He was three, Elliott, my middle child, standing at the base of a trunk as wide as a hula hoop, feet on the ground, eyes gazing up, equal parts envy and wonder, at the bigger kids climbing high into this tree like giant squirrels.
“I want to do that.” The words came out in a whisper as if it was a dream he only just realized. He turned quickly and made eye contact with a grin that somehow every child comes out of the womb prepped and ready to argue their case like a lawyer fresh out of law school.
“Pick me up, mama!” My response was a quick refusal. We have a standing rule that if you can’t climb up on your own, you aren’t ready. Besides, I was nine months pregnant with his little brother, and going into labor at the playground was not on my itinerary that day.
“Next year, maybe you’ll be big enough for that, too,” I say, offering up my compassionate smile as a counterargument to his plea.
“Next year” to a three-year-old is further than the moon. It’s further than Christmas or their next birthday. So it might as well just be a no.
And yet, as in all parental folklore, “next year” came quicker than I expected.
“Hey, mom!” A shout from behind me turned my attention from his little brother, now almost one, playing in the sandbox at the same playground the following spring.
Well, look who is up in that tree.
This is where I could say, “kids grow up so fast.” It’s true; they do. But that’s not what I was thinking as I looked up in that tree.
I was thinking how little he looked.
Here I was watching him do something that only “big kids get to do,” and yet in that towering tree, with his tiny hands gripped around the branches, his sweet face set and determined to watch his balance, shaggy blond hair dangling over his ears and eyes, he looked so little to me.
A four year old is in fact very little. But how quickly we forget that.
It becomes especially true when we bring in a younger one into our family. Suddenly, next to these tinier beings with their very obvious needs and vulnerabilities, we will our medium-size children into being bigger than they are.
We advertise “big kid” roles to them like a social media influencer. Wow, look how cool this big kid thing is! Don’t you want to be big? Look at all the things you can do when you are big!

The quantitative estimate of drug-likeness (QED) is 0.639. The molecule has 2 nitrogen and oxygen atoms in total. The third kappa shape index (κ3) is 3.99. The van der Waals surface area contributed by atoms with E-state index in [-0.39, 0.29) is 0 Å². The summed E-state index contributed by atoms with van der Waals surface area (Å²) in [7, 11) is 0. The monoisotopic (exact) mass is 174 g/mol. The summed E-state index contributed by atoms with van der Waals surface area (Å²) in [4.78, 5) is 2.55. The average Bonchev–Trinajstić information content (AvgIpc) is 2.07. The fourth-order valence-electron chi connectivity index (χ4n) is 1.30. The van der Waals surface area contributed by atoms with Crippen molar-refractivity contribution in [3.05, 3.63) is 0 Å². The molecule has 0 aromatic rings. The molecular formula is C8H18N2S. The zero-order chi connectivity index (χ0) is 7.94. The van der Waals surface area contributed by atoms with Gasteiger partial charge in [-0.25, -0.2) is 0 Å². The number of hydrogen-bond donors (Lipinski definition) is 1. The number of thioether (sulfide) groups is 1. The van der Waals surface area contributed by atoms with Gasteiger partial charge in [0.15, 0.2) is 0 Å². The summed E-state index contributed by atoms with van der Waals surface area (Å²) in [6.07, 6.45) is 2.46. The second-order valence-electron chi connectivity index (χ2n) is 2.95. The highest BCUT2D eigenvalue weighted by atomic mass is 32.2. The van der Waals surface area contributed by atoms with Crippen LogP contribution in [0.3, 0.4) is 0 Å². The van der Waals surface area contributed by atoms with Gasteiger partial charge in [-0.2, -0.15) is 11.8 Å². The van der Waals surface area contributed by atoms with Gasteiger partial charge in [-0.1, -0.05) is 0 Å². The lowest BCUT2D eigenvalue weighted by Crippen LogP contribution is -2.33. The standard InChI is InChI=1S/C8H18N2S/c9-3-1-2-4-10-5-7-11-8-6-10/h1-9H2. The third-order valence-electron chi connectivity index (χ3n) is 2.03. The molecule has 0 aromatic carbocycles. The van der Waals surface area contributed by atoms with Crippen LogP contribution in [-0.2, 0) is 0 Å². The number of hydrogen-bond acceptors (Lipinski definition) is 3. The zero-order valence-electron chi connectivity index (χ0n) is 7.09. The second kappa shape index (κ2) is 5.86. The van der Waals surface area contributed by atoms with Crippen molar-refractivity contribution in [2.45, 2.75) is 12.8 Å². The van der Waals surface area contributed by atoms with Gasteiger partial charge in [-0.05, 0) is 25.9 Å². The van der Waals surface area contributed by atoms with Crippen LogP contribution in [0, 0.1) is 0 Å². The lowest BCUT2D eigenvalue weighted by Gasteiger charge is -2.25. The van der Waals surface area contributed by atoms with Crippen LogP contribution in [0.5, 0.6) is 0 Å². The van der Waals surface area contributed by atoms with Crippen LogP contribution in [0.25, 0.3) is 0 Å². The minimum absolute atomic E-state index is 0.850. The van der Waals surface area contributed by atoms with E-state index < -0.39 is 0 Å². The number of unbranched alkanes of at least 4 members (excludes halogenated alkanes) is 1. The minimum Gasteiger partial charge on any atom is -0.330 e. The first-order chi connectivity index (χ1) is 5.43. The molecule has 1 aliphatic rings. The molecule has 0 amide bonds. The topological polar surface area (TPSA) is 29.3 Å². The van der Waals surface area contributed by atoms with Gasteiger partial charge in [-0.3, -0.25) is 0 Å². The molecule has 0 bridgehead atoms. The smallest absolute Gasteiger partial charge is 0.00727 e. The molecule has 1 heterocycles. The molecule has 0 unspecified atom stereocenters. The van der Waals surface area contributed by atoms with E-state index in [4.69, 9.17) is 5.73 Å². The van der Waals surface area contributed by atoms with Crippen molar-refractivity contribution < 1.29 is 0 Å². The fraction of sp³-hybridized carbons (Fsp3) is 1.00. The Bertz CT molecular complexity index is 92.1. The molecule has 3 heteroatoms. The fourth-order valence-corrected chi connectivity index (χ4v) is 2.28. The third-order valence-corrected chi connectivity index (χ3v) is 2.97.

We then expect them to behave a certain way, to pick up on the lessons we seem to be drilling into their little minds on repeat. And when they don’t, when they make a mistake, when they have a setback, we feel discouraged.
He had another accident. She never remembers to turn in her folder.
He is STILL not crawling.
Grow. Grow. Grow. Get big. Move on. What’s next?
In all our rush we forget to leave room for small.
It was dinner time, and my husband and I took turns cutting up food for the two bigger kids and redirecting the baby in his highchair from his new favorite game of food throwing. Suddenly my daughter, Caroline, gasped, dropped her fork on the plate, and grinned with the anticipation of reporting very important news.
“Mom. Dad. Guess. What. I have something to tell you.”
I froze mid-cutting of chicken nuggets. My brain instantly hit a time warp where I traveled forward in time; my seven-year-old was now 27 home visiting from her very exciting life, prepared to announce she was engaged. Or moving to South America. Or publishing a book.
” We are learning how to do…division.”
Oh, thank God. I’m back in the room again, and Caroline is still seven. And I’m so relieved.
For in a brief moment, she had traveled away from me. I literally blinked, and she was an adult doing adult things. And I had missed all the little parts of life.
Yes, division is a very big kid thing to do. But still, she is little.
They all are.
As I said, this is not me feeding the mantra “they grow up so fast.” There will always be parts of parenting that I am okay wishing to move on a little more quickly than they are. But, I’m also not going to feel bad about looking with envy and wonder, much like my four-year-old at the big kids in the tree, at the mom who seems to have so much more sleep and doesn’t have to wipe as many bottoms because her kids are grown and independent. I’ll be there before I know it, maybe even before I’m ready for it.
But I am going to try to remember that they are little.
Everything is still so new to them. They deserve the grace and the time to be little. Grow at their own pace. Try again and again and again.
So do I.
With tippy tiptoes slowly gliding down the branches one by one, I watched Elliott make his way back to the ground where I sat.
“You must be so proud of yourself! You couldn’t do that last year and now look at you!”
He glowed with accomplishment. But under that smile, I saw his eyes, the ones I used to gaze at while we rocked to bed at night when he was as little as the brother sitting at my feet.
Ah, there you are little one. I’m glad you’re still here.